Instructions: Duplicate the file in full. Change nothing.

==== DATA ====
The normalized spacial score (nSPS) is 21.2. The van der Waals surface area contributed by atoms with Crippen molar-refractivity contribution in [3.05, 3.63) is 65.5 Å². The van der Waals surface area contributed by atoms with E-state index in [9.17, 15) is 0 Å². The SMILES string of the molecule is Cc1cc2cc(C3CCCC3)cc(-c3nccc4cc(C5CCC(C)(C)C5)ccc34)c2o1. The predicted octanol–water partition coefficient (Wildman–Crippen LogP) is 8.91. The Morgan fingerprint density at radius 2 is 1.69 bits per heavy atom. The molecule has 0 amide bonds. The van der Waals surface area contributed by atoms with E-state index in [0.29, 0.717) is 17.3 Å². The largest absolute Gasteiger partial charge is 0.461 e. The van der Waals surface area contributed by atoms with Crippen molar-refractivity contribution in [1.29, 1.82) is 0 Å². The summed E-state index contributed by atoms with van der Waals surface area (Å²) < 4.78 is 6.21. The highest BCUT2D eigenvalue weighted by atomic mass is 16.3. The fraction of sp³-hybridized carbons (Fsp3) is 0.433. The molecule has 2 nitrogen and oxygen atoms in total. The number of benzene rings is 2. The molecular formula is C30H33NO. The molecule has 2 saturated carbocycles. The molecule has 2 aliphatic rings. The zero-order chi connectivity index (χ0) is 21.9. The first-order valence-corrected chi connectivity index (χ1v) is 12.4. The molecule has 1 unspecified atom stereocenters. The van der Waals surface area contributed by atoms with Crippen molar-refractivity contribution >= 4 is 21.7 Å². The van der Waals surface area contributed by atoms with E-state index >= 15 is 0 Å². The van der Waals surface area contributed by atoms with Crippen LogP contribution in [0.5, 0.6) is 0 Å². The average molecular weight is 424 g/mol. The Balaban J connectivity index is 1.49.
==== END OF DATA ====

The normalized spacial score (nSPS) is 21.2. The van der Waals surface area contributed by atoms with Crippen molar-refractivity contribution in [3.05, 3.63) is 65.5 Å². The van der Waals surface area contributed by atoms with E-state index in [9.17, 15) is 0 Å². The SMILES string of the molecule is Cc1cc2cc(C3CCCC3)cc(-c3nccc4cc(C5CCC(C)(C)C5)ccc34)c2o1. The predicted octanol–water partition coefficient (Wildman–Crippen LogP) is 8.91. The Morgan fingerprint density at radius 2 is 1.69 bits per heavy atom. The molecule has 0 amide bonds. The van der Waals surface area contributed by atoms with E-state index in [0.29, 0.717) is 17.3 Å². The largest absolute Gasteiger partial charge is 0.461 e. The van der Waals surface area contributed by atoms with Crippen molar-refractivity contribution in [1.29, 1.82) is 0 Å². The summed E-state index contributed by atoms with van der Waals surface area (Å²) < 4.78 is 6.21. The highest BCUT2D eigenvalue weighted by atomic mass is 16.3. The fraction of sp³-hybridized carbons (Fsp3) is 0.433. The molecule has 2 nitrogen and oxygen atoms in total. The number of benzene rings is 2. The molecular formula is C30H33NO. The molecule has 2 saturated carbocycles. The molecule has 2 aliphatic rings. The zero-order chi connectivity index (χ0) is 21.9. The first-order valence-corrected chi connectivity index (χ1v) is 12.4. The molecule has 1 unspecified atom stereocenters. The van der Waals surface area contributed by atoms with Crippen molar-refractivity contribution >= 4 is 21.7 Å². The van der Waals surface area contributed by atoms with E-state index >= 15 is 0 Å². The van der Waals surface area contributed by atoms with Crippen LogP contribution in [0.5, 0.6) is 0 Å². The average molecular weight is 424 g/mol. The Balaban J connectivity index is 1.49.